Pandora's Poison: Chlorine, Health, and a New Environmental Strategy. Joe Thornton. xii + 599 pp. MIT Press, 2000. $34.95.
Quantitative risk assessment uses scientific data along with science-based judgment and assumptions to draw conclusions about the nature and likelihood of risks. Those conclusions can be useful for comparing risks, for setting risk- management priorities and for deciding what are the best ways to limit risks. But because both science and judgment play important roles, risk assessment is controversial. Often the controversy arises from what we do not know and from what risk assessments cannot tell us, because our knowledge of human vulnerability and of environmental impacts is incomplete. Nonetheless, because of its scientific underpinnings, risk assessment generally constitutes the vehicle for including science in environmental health risk-management decision-making.
Risk-management decision-making, of course, is not based solely on the results of risk assessments; political, cultural, technical, economic, feasibility and many other considerations also play important roles. Together, our environmental laws and the efforts of governments, businesses, citizens and municipalities are responsible for giving us the cleanest environment we have had in the United States in 30 years. Since the industrial revolution began, life expectancy has increased by 30 years. Countries that lack environmental laws like ours lag way behind us in terms of environmental quality and public health improvements.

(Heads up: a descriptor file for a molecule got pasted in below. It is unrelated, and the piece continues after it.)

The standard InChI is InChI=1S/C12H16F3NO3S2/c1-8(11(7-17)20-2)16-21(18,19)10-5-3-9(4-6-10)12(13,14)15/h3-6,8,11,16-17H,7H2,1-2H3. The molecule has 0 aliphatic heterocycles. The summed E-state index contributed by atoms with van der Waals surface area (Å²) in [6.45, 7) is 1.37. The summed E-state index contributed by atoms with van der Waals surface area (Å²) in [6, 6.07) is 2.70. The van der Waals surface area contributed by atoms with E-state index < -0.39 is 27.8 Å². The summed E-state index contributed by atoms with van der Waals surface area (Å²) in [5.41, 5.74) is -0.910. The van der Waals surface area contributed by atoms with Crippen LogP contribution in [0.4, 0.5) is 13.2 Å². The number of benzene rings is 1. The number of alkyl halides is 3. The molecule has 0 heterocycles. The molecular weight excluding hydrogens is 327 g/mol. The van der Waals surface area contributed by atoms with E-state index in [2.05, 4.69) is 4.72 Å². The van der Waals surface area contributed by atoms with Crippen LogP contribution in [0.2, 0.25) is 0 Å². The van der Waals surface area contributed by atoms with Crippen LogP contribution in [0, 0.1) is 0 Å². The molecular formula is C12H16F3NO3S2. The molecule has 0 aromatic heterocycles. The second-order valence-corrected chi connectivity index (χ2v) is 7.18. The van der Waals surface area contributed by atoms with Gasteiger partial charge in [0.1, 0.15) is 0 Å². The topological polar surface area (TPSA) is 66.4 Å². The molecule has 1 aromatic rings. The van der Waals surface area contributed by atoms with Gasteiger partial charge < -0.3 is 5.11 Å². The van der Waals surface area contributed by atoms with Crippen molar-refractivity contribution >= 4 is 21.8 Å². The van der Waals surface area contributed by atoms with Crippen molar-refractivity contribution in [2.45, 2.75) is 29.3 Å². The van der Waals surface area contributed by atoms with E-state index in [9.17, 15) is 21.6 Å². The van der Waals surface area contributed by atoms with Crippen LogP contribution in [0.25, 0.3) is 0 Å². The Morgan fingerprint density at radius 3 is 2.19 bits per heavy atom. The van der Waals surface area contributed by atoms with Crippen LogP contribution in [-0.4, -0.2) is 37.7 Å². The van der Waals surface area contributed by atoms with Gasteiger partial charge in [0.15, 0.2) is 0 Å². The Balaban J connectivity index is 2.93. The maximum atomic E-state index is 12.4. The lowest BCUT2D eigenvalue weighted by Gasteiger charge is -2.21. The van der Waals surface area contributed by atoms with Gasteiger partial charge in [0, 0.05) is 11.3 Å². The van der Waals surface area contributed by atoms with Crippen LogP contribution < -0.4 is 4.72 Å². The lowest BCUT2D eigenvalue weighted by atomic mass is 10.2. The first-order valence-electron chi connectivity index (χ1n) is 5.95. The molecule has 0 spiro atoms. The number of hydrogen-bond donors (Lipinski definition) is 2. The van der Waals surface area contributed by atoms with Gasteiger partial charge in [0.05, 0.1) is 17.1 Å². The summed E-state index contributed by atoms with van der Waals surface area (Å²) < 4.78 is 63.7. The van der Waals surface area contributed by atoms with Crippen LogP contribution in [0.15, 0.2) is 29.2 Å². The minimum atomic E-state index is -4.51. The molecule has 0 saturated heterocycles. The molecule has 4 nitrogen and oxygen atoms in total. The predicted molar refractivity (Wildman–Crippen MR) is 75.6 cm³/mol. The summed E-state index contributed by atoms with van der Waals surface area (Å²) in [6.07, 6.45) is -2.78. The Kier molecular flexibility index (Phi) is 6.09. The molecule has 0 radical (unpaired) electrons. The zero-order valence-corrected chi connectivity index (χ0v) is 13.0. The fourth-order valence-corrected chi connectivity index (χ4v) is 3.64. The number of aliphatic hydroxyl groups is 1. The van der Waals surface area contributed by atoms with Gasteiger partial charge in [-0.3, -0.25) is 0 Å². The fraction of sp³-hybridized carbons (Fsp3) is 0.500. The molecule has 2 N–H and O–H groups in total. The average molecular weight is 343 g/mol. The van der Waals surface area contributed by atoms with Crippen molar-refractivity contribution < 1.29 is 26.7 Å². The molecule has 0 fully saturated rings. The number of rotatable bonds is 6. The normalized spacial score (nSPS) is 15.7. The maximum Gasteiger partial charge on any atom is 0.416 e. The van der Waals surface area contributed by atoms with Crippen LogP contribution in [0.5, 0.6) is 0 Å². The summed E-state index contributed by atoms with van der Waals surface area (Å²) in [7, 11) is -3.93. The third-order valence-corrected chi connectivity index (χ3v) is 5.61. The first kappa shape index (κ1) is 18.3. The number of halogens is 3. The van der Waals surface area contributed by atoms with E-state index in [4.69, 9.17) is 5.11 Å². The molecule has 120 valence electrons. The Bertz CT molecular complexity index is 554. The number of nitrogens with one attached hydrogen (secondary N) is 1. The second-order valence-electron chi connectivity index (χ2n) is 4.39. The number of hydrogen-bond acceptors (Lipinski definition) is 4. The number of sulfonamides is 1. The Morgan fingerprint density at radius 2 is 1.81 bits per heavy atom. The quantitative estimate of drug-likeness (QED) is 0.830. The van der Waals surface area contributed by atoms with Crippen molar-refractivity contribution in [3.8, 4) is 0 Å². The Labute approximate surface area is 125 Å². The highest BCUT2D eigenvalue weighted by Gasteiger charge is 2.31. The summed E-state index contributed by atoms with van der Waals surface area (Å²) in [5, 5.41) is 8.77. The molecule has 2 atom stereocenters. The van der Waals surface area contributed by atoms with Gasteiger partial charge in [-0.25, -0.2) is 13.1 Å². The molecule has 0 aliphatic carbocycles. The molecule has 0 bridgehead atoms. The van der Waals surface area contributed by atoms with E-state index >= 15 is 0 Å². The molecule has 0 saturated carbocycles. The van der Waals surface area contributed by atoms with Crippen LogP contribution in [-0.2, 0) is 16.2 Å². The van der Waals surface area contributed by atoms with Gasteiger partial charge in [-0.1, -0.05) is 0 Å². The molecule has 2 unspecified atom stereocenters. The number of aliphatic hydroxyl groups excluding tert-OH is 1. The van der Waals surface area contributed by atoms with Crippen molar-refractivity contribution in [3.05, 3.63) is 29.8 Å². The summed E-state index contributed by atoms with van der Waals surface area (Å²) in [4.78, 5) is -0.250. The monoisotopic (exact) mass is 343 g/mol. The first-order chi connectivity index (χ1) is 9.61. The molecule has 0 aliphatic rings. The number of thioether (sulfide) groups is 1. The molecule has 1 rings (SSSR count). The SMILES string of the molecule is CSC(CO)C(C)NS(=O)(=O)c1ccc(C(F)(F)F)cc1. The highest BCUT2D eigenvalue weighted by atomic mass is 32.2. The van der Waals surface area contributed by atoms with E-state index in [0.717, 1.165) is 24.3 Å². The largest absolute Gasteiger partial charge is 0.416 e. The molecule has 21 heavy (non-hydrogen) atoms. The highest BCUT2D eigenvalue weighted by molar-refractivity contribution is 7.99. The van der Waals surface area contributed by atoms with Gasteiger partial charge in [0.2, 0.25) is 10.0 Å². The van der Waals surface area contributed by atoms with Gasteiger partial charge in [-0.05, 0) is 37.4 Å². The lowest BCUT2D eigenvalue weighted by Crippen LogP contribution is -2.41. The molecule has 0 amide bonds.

Pandora's Poison challenges the chemical-by-chemical, environmental-medium-by-environmental-medium, risk-by-risk approach that current regulation takes to controlling chemical exposures separately in air, water, food, soil, the workplace and consumer products. That fragmented strategy arose because of divided jurisdictions in Congress, which led to separate federal laws that in turn created separate regulatory agencies and programmatic fiefdoms within agencies. Thornton tells us that a "witch's brew of toxic, persistent pollutants has come to blanket the entire planet" because the "apparently sophisticated environmental laws of industrialized countries" have "failed to halt the tide of contamination." The fatal flaw in our environmental laws, according to the author, is their reliance on risk assessment. In addition to addressing chemicals one at a time, risk assessment is problematic because it fails to address ethical and moral issues of safety and because risk estimates are speculative and untestable.
Well, yes, risk estimates are just that—estimates, of what might occur under certain sets of assumptions, and as such they are meant to provide useful input to decision-making about the best ways to limit risks. They are not designed to be testable scientific predictions of actual risks or the sole determinants of risk-management decisions. Risk assessment does not address ethical issues of safety—people do. People make political and moral decisions about how much risk is acceptable. Those who find such decisions unacceptable should not condemn risk assessment as a practice; instead, those who make the decisions, and the legal and statutory basis that guides them, should be held responsible.